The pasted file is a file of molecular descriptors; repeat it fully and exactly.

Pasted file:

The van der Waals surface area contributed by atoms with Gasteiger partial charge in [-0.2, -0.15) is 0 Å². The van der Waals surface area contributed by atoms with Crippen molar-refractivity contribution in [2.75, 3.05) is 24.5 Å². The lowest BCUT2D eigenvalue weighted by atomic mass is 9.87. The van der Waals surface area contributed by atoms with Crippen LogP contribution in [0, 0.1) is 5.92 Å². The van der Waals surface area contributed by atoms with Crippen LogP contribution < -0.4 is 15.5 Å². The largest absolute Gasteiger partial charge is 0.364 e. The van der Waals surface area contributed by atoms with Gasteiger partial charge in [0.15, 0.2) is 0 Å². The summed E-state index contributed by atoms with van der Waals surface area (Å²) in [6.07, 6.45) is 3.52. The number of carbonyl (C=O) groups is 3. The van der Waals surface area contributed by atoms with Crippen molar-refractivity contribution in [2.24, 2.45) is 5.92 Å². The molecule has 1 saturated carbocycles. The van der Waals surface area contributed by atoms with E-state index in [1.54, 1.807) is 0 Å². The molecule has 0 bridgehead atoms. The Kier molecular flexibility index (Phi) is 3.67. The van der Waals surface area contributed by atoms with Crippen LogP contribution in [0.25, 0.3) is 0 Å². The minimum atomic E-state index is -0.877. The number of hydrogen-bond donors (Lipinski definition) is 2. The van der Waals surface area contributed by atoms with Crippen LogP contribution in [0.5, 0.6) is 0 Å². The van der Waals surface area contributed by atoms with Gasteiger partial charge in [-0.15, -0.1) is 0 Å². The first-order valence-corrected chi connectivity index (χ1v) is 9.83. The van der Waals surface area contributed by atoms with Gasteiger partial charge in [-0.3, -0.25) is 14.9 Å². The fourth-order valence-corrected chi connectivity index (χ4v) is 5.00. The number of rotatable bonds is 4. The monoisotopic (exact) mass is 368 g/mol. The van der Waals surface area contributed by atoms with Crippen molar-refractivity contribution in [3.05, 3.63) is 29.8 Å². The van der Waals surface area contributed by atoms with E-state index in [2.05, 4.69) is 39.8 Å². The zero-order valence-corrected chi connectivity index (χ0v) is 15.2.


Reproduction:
The van der Waals surface area contributed by atoms with Gasteiger partial charge in [-0.2, -0.15) is 0 Å². The van der Waals surface area contributed by atoms with Crippen molar-refractivity contribution in [2.75, 3.05) is 24.5 Å². The lowest BCUT2D eigenvalue weighted by atomic mass is 9.87. The van der Waals surface area contributed by atoms with Crippen LogP contribution in [0, 0.1) is 5.92 Å². The van der Waals surface area contributed by atoms with Crippen LogP contribution < -0.4 is 15.5 Å². The largest absolute Gasteiger partial charge is 0.364 e. The van der Waals surface area contributed by atoms with Gasteiger partial charge in [0.15, 0.2) is 0 Å². The summed E-state index contributed by atoms with van der Waals surface area (Å²) in [6.07, 6.45) is 3.52. The number of carbonyl (C=O) groups is 3. The van der Waals surface area contributed by atoms with Crippen molar-refractivity contribution in [2.24, 2.45) is 5.92 Å². The molecule has 1 saturated carbocycles. The van der Waals surface area contributed by atoms with E-state index in [1.54, 1.807) is 0 Å². The molecule has 0 bridgehead atoms. The Kier molecular flexibility index (Phi) is 3.67. The van der Waals surface area contributed by atoms with Crippen LogP contribution in [0.25, 0.3) is 0 Å². The minimum atomic E-state index is -0.877. The number of hydrogen-bond donors (Lipinski definition) is 2. The van der Waals surface area contributed by atoms with Crippen LogP contribution in [0.5, 0.6) is 0 Å². The van der Waals surface area contributed by atoms with Gasteiger partial charge in [-0.15, -0.1) is 0 Å². The first-order valence-corrected chi connectivity index (χ1v) is 9.83. The van der Waals surface area contributed by atoms with Gasteiger partial charge in [-0.3, -0.25) is 14.9 Å². The fourth-order valence-corrected chi connectivity index (χ4v) is 5.00. The number of rotatable bonds is 4. The monoisotopic (exact) mass is 368 g/mol. The van der Waals surface area contributed by atoms with Crippen molar-refractivity contribution in [3.05, 3.63) is 29.8 Å². The van der Waals surface area contributed by atoms with E-state index in [2.05, 4.69) is 39.8 Å². The zero-order valence-corrected chi connectivity index (χ0v) is 15.2.